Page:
"I don't wanna keep the world dumb," D. says. "Americans are dumb because of lack of information. I want to open up an area to directly affect people. Robots want the same thing. But there's been nothing like this before."
What's also groundbreaking, and thus "old school," about the album is the music used to buoy the lyrics. Not your typical beats-and-rhymes concoction, Poison features some of the weirdest sounds on a major rap album to date. There's an underground feel coursing throughout and an unusual dependence on dissonance, some things a pop rap group like P.E. would have never considered years ago. A gong clangs in the background in time on "Do You Wanna Go Our Way???" piano tones ascend and descend in percussive style on "Crash" almost as if Thelonious Monk were walking up and down a short flight of stairs made out of black-and-white keys, and the tempo shifts on a whim on "Kevorkian."
This isn't to say the tempos and syncopated beats are inventive. Most are blasé, simple combinations of machine-inspired high-hat, soft bass and snare. Same with the way Chuck D. and Flavor Flav deliver their rhymes. D. yells and acts pissed off, but it's just part of a role he's playing. Knowing him as the guy today who has been lecturing suits and students alike on the evils of recording industry strong-arming and as the voice of reason in the rap community, it's hard to believe he means "fuck" every time he says it. He's too smart for that. He has learned to channel his anger a different way. And the duo of D. and Flav has never really been a "duo" in the first place. Chief lyricist D. does most of the rapping, and Flav usually revels in the background, shouting "yeeeeee-ahh, boy-eeeeeee" into the mike anytime he can usually when D. pauses to take a breath. The closest the two come to an actual rap team, a mere shadow of Russell Simmons and Darryl McDaniel (a.k.a. Run-D.M.C.), but a "team" in the nominal sense, is on "I." Sample lyrics:
Chuck D.: "Avenues and boulevards, hungry as a"
Flavor Flav: "Fucker."
D.: "Hope to get a ride from a"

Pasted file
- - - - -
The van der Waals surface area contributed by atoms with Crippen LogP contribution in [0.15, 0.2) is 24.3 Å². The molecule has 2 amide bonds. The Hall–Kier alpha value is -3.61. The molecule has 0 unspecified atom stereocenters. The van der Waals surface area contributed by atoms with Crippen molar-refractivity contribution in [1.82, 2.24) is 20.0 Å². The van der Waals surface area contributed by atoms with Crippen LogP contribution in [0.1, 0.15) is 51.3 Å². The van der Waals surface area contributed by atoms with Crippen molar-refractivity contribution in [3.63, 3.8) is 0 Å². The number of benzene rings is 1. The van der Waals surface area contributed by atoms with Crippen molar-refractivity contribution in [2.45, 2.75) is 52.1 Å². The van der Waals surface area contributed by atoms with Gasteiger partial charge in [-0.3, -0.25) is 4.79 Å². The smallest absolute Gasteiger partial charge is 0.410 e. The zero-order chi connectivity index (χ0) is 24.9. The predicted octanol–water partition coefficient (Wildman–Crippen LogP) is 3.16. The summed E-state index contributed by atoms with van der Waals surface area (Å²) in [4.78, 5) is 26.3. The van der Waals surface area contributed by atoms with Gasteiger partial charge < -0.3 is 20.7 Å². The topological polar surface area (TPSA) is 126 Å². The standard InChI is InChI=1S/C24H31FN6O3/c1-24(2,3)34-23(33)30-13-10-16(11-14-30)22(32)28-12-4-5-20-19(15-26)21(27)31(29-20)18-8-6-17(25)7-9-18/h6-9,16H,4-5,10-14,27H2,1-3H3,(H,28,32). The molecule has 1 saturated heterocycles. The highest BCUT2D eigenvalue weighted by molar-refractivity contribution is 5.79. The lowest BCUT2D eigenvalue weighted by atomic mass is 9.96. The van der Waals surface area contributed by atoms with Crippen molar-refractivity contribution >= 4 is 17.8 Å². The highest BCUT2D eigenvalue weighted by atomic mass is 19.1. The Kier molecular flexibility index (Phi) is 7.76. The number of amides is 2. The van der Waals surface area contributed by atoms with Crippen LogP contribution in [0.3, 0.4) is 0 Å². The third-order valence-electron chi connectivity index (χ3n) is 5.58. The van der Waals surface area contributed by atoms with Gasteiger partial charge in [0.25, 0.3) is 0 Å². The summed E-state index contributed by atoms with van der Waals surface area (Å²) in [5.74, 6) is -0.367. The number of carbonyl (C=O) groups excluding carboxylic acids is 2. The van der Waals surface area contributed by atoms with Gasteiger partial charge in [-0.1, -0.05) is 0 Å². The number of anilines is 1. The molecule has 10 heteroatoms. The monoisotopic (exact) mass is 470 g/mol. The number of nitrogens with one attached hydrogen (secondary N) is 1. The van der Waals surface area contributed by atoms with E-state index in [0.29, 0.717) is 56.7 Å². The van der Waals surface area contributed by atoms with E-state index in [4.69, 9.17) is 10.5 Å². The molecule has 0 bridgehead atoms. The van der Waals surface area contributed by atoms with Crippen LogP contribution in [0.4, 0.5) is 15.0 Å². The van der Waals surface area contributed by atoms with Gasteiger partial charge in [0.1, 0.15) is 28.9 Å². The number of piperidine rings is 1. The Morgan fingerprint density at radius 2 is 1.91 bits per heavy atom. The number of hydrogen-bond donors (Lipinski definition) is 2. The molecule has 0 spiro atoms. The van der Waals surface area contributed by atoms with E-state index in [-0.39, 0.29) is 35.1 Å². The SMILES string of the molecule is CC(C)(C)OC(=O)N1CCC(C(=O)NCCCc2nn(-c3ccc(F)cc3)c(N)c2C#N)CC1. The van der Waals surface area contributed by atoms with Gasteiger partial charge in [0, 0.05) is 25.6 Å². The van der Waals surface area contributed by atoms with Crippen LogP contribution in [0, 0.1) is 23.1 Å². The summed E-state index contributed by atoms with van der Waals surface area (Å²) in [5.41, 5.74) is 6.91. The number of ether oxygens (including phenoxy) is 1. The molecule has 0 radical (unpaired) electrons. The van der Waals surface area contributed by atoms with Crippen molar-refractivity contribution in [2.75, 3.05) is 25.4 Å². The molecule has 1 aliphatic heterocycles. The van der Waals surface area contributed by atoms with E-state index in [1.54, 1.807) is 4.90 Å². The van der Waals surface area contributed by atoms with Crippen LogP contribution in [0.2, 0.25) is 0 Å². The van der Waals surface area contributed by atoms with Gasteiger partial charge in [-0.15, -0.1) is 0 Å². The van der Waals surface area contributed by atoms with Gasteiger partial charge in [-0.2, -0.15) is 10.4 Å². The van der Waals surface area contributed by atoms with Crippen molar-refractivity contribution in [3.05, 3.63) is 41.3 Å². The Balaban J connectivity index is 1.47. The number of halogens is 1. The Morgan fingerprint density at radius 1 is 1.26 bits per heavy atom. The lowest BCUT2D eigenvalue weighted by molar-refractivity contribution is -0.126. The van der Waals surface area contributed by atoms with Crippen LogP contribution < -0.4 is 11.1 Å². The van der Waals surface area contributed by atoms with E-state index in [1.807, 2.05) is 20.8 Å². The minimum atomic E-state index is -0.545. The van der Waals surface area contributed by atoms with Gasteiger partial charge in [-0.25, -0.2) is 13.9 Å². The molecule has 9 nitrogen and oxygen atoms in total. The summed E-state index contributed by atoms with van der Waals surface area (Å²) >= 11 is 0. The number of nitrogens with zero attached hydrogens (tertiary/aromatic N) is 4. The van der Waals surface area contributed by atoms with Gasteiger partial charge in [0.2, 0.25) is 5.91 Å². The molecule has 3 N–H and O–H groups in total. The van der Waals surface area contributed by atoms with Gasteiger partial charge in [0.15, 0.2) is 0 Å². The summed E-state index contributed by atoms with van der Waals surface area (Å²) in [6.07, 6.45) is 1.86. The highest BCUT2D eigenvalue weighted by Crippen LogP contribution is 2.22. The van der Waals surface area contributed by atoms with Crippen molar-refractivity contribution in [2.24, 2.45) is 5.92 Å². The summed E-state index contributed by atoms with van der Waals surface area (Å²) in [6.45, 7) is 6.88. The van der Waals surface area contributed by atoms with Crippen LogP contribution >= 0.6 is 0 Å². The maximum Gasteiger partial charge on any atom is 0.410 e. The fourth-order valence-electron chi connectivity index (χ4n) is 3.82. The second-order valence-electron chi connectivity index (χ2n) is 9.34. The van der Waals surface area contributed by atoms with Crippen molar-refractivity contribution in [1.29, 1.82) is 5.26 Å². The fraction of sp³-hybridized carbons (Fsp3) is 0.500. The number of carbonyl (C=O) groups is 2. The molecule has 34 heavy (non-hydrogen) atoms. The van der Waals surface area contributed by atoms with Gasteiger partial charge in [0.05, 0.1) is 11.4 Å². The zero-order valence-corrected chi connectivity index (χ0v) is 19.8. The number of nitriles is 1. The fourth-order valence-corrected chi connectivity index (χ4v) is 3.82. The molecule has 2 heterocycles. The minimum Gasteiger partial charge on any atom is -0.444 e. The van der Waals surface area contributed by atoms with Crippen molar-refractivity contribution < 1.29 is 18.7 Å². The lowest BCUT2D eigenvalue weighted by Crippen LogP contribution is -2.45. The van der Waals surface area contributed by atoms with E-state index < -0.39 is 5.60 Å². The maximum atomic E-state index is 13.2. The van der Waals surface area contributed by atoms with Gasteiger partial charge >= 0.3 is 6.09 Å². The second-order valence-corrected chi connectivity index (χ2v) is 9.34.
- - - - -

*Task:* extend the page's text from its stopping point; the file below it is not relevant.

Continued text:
D.: "Everybody know I ain't no"
"Perfection," D.M.C.'s great old old-school hit in which the Bronx duo simply rock the mike over a live drummer, P.E.'s "I" is not. But what "I" is is a well-produced tune that shows P.E. can take advantage of Flav's fantastic lyrical style. Sure, he can't write for shit, but he knows how to bite into a rhyme and sell the hell out of it. One of the best if not the best tracks on the album is Flav's "41:39," which focuses on the recent shooting of a New York City immigrant, Amadou Diallo, by NYPD. The tactful, nonincriminating lyrics alone separate this track from the rest.
But what also makes this song a substantial piece of work is its sonic mystery. There's a minor-key synth echo in the background that imbues drama. Perfect for a song about a wrongful killing. This, and the refrain, "Word is born / Your kids miss you when you're gone / But life still goes on / You think they give a fuck?" make this song what great rap can sometimes be: a car wreck at the bloody crossroads between politics and art.
All excellent rap songs must also exude a certain urban charm. Sometimes it's the lonely chime of a piano that does it. Or the groove of a bass line that sounds like an old R&B jam you can't place. Or even the content of the lyrics (e.g., BDP's famous sample from "Fat Albert," "what can we get for 63 cents?"). Most rap songs today clearly lack such intangibles, except for some of P.E.'s new ones, "41:39," "World Tour Sessions" and even the Flav centerpiece, "What What." It may be that P.E. pulls this phenomenon off so well because it is from the old school. Or it may be that this listener's ears are nostalgic for the P.E. sound of years ago and is hearing much that isn't there. Whatever the case, something alluring about this music makes me want to hear it more.
"Old school is definitely an attitude," D. says. "In hip-hop, old stuff's new and new stuff's old again and again. It's all cyclical."